A lot is easier to bear

A lot is easier to bear
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We can finally make plans. The neighborhoods of the cities fill with people who want to be with strangers again. The power of Covid is waning, hopefully freedom will soon increase considerably.

Yesterday I strolled through our neighborhood. The sun was shining, the bright blue sky high, mild warmth. I had to zigzag because people were sitting in sidewalk cafes, restaurants, bistros, taking out as many tables as possible and making the sidewalks smaller, but that didn’t matter. A good mood spread like a glittering lake, simply because you could eat, drink and talk outside again. Outside and not inside. Among people, among strangers, among friends. A long line formed in front of the excellent ice cream shop, which patiently pushed its way forward rather slowly. No bad blood, no stupid remark.

Saxony-Anhalt, Wernigerode: guests sit in a street cafe on the market square. (Source: dpa)

I live in Berlin, which is usually in a bad mood, regardless of whether the sun is shining or the horizon is dark. Many scruffy sentences begin with: Hamwa nich, get wa nich, don’t want wa nich. In no other city is honking so often wildly, so often the middle finger raised, so often gasping the red gas as here. The most popular popular sport is gossiping about the city government, the administration, the police, Hertha BSC and every person who insists on it, such as Franziska Giffey with her doctoral thesis.

One can make plans again

When Berlin smiles against every habit, there must be something special going on. The power that Covid wielded over us is diminishing. The power we have over our lives is increasing. The incidence is falling and the number of people vaccinated is growing. Countries like Germany, in which there are not excessive but sufficient vaccines, are preparing for easing. How good when restrictions give way and natural freedoms gradually become a matter of course again.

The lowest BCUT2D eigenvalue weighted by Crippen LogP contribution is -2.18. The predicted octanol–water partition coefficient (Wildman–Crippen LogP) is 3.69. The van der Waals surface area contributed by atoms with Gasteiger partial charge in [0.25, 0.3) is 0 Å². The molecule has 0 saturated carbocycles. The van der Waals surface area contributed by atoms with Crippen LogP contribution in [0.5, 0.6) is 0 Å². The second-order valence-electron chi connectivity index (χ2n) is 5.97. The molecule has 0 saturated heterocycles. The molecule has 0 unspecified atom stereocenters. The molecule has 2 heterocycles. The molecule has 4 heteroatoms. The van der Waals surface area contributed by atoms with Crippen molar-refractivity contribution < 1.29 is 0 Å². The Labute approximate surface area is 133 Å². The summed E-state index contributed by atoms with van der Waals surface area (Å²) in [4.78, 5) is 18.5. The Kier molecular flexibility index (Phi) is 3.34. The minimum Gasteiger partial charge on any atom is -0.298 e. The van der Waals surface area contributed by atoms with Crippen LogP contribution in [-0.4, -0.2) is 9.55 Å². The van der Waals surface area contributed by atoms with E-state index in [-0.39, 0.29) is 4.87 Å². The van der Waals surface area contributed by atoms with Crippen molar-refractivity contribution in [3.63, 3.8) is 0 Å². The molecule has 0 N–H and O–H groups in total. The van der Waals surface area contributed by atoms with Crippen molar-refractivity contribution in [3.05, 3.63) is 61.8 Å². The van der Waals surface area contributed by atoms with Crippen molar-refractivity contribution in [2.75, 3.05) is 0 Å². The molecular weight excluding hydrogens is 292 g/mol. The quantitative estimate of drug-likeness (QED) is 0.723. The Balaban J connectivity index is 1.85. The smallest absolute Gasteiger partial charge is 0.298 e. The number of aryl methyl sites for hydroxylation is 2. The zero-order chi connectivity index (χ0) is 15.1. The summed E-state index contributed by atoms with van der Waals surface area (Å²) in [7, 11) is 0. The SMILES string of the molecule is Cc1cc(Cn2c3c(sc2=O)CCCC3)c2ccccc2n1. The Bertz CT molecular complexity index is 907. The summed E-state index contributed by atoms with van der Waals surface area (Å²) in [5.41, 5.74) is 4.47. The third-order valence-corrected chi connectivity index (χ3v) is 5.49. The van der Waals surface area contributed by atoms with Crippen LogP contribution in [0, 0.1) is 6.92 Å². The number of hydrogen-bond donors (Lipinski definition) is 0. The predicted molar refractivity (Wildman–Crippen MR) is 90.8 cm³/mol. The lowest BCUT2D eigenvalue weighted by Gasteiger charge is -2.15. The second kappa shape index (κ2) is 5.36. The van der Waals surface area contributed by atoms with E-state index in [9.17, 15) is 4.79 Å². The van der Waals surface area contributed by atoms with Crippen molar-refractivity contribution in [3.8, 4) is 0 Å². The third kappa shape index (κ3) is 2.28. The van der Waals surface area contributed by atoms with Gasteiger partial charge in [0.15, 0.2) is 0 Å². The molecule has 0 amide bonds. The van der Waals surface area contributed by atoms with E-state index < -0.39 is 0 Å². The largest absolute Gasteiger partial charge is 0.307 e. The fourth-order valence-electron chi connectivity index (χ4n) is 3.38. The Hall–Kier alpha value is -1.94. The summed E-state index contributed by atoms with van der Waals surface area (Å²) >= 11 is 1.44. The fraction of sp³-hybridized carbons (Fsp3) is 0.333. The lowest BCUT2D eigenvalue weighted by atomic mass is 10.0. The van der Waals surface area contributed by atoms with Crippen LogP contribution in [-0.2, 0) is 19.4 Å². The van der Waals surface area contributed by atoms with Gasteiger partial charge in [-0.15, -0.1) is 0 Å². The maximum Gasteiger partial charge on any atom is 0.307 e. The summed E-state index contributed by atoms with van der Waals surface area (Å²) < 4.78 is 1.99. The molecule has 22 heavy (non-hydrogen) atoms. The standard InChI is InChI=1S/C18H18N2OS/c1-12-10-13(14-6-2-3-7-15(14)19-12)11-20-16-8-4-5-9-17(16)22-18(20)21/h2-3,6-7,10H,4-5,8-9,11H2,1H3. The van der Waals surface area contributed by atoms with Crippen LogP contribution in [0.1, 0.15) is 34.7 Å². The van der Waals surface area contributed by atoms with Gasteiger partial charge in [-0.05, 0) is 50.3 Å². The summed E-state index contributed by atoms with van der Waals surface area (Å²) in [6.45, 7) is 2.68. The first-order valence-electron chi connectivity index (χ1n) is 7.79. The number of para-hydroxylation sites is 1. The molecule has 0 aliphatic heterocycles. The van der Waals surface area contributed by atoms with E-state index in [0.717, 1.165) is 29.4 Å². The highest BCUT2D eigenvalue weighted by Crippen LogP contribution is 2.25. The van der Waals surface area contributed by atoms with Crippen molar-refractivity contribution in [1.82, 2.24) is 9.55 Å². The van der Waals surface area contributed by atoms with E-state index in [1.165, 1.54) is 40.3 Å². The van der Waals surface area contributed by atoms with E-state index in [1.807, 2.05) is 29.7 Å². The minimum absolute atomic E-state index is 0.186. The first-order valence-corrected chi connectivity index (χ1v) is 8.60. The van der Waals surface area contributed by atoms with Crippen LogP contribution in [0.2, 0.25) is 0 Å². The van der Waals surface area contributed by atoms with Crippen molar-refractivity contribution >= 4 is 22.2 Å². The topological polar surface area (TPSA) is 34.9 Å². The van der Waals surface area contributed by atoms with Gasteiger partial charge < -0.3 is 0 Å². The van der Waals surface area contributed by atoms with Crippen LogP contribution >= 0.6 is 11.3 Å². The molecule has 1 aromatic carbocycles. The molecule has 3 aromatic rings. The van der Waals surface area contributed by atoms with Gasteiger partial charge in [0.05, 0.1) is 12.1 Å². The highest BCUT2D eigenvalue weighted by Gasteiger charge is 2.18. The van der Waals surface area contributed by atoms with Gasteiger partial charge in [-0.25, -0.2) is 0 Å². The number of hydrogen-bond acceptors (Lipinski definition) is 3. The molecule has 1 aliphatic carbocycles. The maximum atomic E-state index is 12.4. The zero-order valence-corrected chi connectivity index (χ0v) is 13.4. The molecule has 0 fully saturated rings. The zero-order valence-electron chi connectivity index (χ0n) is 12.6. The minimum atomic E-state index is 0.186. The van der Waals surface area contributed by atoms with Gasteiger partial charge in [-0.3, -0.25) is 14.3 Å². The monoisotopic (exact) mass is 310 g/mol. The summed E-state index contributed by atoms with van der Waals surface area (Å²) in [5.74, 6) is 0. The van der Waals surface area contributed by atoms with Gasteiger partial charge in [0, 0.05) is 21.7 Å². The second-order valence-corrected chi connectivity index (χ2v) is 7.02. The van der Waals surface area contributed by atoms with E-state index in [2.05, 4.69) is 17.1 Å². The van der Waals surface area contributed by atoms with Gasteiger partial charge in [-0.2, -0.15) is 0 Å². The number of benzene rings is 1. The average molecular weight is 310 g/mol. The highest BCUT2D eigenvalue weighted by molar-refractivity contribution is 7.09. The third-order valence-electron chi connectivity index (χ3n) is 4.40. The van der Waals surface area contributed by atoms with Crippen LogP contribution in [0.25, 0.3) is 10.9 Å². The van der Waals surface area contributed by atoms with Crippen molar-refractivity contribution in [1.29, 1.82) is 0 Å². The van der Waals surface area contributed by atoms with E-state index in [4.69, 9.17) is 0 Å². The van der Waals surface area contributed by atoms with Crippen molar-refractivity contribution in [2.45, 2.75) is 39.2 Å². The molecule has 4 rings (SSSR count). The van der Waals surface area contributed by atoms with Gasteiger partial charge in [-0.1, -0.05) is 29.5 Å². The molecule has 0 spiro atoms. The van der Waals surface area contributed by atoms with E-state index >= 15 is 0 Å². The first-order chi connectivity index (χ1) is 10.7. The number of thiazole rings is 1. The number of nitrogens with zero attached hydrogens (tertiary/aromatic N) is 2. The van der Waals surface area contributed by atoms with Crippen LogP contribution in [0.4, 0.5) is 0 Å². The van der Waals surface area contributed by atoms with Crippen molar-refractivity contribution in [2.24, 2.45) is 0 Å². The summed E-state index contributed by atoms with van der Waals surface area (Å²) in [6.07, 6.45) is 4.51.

Can you be happy about it? May one. If people revive simply because they are allowed to meet other people again, that is a good sign. What still makes the social more difficult, such as constant testing or the compulsion not to forget the vaccination certificate, can be coped with. It gets better. You can make plans again, take on something. It is progressing. Why not go sailing, meet friends in large numbers, fly somewhere.

Resolutely against the third wave

All is not well. People are still dying from Covid every day. That’s bad, that’s sad. Society mustn’t forget them, that’s true. The pandemic is not over as long as it rages in Brazil or India and breeds mutants that come down on us.


It’s just that we always perceive and think on different levels. When it comes to the joy of increasing freedom, nobody forgets that it is a luxury product of the country in which we live. This is undeserved happiness, it just happened that way. The breakthrough of the third wave of the pandemic is the result of decisive action, which the government rallied after hesitation and mistakes. One only has to briefly imagine that our Federal Chancellor was called Jair Messias Bolsonaro – Messias!

Other things are easier to endure with good prospects

With all the nonsense about the Chancellor and Mr. Spahn, about too much niceness from the Chancellor candidate Armin and too little experience from the candidate Annalena: There are countries, to put it mildly, in which it is considerably less pleasant to live.

Munich: Numerous people enjoy the beautiful and sunny weather on the banks of the Isar.  (Source: dpa)Munich: Numerous people enjoy the beautiful and sunny weather on the banks of the Isar. (Source: dpa)

I’m personally looking forward to the European Championship and I’m curious whether Jogi Löw has a good hand. The Berlinale takes place as a major open-air cinema event, and it can be something when it gets warmer. If there is justice, Bob Dylan will soon show up in some German city and I get tickets. With this prospect, the other can be more easily endured: the election in Saxony-Anhalt, which gives rise to fears of bad things; the growing hysteria before the federal election; Not to mention Lukashenko’s nefariousness or Mr. Assad’s bizarre self-celebration.

These days it is easier than usual to be happy about the not at all small changes for the better. It’s never all downhill.

You can find all columns here by Gerhard Spörl.

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Author: Killian Jones
Graduated From Princeton University.He has been at the USTV since 2017.
Function: Chief-Editor
E-mail: admin@ustv.online

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